When I say that Prince Caspian is the best of the Chronicles of Narnia, I say it in the same way that I say I’d rather eat a chopped salad than anything else, or that my favorite pastime is going to church. There are many fine things about church and chopped salads, but the one only has pews to sit on, and the other isn’t a pile of buttered toast. Prince Caspian has a dreariness to it that the other Chronicles only touch occasionally (November on Ettinsmoor comes to mind, or the bother of dealing with Rabadash). Realizing that this is Cair Paravel has the same feeling as taking one’s spouse to the place where one vacationed as a child, and feeling abashed at its smallness. Can anything that falls to ruin ever have been that good?
Prince Caspian has other problems too: Miraz, yuck; Telmarines, no one cares; naiads and dryads, what’s the difference again? Must we have a combat, and all the fussy letter-writing and marshall-picking that goes into it? When I first heard the book as a child, the Trufflehunters and Berunas and Nikabruffins were too much for me to keep straight. I liked them. I just had no idea what was going on, or where my mom learned to bray Euan, euan, eu-oi oi oi! ‘Twas a mystifying experience.
But mystery is a commonplace of Narnia. We have things explained to us there that haven’t made sense back home. In Narnia, we learn that the Trumpkins of the world are among the elect, and their froward piety is no less needed than Blessed Lucy’s. We see the burdens of the High King, who must adjudicate among these eccentrics, and take up his sword for them pages later. We ponder how Caspian’s rescue is built on Cornelius’ cowardice. We stagger when the mice defeat the Lion. We come to understand not only why Peter and Susan may not return, but how they can bear it.
Fine, but this is what we expect from Narnia. A similar treasury of insights is easily assembled for any Chronicle. So why the chopped salad when it’s so much more work and less butter? Why try to sleep on some hard-sounding thing called Aslan’s How when we could be watching Eustace’s regeneration at Aslan’s claws, hear the world framed on his Song, smell a froggy foot stamping out the witch’s lies, or meditate on the sublime martyrdom of the Horses?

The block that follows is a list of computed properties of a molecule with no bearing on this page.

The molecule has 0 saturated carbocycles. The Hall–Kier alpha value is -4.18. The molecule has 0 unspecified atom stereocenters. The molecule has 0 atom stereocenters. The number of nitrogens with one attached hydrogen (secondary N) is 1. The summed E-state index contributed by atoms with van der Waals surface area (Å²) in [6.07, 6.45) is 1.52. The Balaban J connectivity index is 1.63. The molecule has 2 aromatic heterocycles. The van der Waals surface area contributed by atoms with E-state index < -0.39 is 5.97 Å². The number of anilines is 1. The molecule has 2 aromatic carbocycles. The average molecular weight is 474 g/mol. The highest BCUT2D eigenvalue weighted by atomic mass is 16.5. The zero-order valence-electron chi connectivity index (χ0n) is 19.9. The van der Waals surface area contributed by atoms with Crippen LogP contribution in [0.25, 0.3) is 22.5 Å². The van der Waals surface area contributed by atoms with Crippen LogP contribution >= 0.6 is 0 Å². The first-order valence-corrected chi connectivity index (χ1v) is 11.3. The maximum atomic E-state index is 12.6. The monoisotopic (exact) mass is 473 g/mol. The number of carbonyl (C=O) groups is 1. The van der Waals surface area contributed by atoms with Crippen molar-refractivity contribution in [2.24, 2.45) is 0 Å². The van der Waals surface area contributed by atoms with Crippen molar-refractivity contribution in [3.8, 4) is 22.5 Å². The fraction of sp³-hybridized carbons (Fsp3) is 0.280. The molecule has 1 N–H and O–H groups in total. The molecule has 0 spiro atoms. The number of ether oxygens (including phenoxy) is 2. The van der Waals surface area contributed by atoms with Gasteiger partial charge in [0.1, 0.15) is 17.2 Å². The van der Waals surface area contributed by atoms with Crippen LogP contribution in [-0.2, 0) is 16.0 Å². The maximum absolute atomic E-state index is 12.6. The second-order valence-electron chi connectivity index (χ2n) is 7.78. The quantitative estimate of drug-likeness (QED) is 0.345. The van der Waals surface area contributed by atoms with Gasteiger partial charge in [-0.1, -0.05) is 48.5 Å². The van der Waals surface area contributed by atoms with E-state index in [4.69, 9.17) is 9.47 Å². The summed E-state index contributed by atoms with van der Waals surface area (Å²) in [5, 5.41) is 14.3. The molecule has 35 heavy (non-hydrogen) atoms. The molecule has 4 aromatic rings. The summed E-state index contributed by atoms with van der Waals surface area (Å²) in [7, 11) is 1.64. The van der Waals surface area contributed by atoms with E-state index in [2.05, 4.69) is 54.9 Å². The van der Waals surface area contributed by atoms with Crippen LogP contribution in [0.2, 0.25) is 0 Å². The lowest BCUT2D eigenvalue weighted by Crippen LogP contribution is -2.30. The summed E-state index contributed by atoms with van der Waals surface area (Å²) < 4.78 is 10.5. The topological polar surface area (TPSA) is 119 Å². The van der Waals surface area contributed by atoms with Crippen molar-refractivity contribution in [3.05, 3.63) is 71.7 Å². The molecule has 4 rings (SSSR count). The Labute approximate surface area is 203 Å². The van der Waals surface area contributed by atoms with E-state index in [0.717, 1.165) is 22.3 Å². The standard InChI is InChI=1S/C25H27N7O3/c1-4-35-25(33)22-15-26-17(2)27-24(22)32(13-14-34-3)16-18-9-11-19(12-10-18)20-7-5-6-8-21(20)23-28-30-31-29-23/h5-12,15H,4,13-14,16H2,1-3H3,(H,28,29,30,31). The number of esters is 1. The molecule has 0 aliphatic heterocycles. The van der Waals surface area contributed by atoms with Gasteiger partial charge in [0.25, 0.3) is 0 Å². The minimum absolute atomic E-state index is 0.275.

Because sometimes we are told that the explanation we got at home is the only one there is. When the Nurse opens her eyes, she confesses,
“Oh, Aslan! I knew it was true. I’ve been waiting for this all my life.”
And your mom stops reading, and you look up and see that her eyes are wet, and you don’t remember it until you’re the mom with a confused kid looking at you, wondering why the story stopped.
Oh, Aslan! I knew it was true. What will it be like, all that? The falling asleep and whatever is next, the end and the wait. The end: will we see it coming? Will it hurt? Will we be brave? The wait: will we perceive it? Will the awakening feel like a morning, with the night’s weight dented into our minds? Or will it be like the jolt out of an anesthesia that has annihilated the intervening hours?
Those aren’t our stories yet, so we don’t get to have them. But we have been given our lines, and of course it falls to the Nurse to teach them to us. Prayers, creeds, and confessions are proper to nurseries, so that in our second childishness we will still be able to use the things we need most. Caspian’s Nurse awakens to the holy realization of all her hope, and her outpouring of worship becomes an icon of the rapture that will be ours. We don’t know what it will be like, but we know what we will say.
We also need some dreariness. There will be cold nights with nothing to eat but apples. We will live through times of little love with people who would happily do without us. We will grasp for allies who turn out to be worse than our enemies. We will look for our old fords and find new bridges; we will take teaching jobs and find ourselves tormented by nasty little pigs. We’d better learn that history sometimes calls for kings and queens to schlep and make do, and remember that we’re not even kings and queens.
So we’ll go to church instead of visiting whatever paradise of warm lie-ins or Instagrammable trail runs our flesh would contrive. We’ll take the salad, thanks, rather than the rich foods of the royal table. We’re not going to skip Prince Caspian, because headaches and housekeeping are not literary flyover country. Caspian founds the great Narnian dynasty solidly in the kingdom of the left, where most of us spend most of our days. We too must slog through stinky politics, discomfiting ethnic conflicts, human personalities, and all the confounding mysteries of the mundane. We will be tired at the end of the day, at the end of our lives.
At the end of the world, though, we’ve got a plan. If we have the good sense to remember what we learned from our Nurse, we have a few words that carry more comfort than any bed or board at Cair Paravel. One of Narnia’s more curious features is metalepsis. Father Christmas and Bacchus are oddly placed in Aslan’s country. How fitting that the device should work in the other direction as well. The trumpet shall sound, and the dead shall be raised, and I don’t think any of us will be changed so much that we might not find on our tongues the words of the Nurse.
Oh, Jesus! I knew it was true.
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[…] When I say that Prince Caspian is the best of the Chronicles of Narnia, I say it in the same way that I say I’d rather eat a chopped salad than anything else, or that my favorite pastime is going to church. There are many fine things about church and chopped salads, but the one only has pews to sit on, and the other isn’t a pile of buttered toast. Read more […]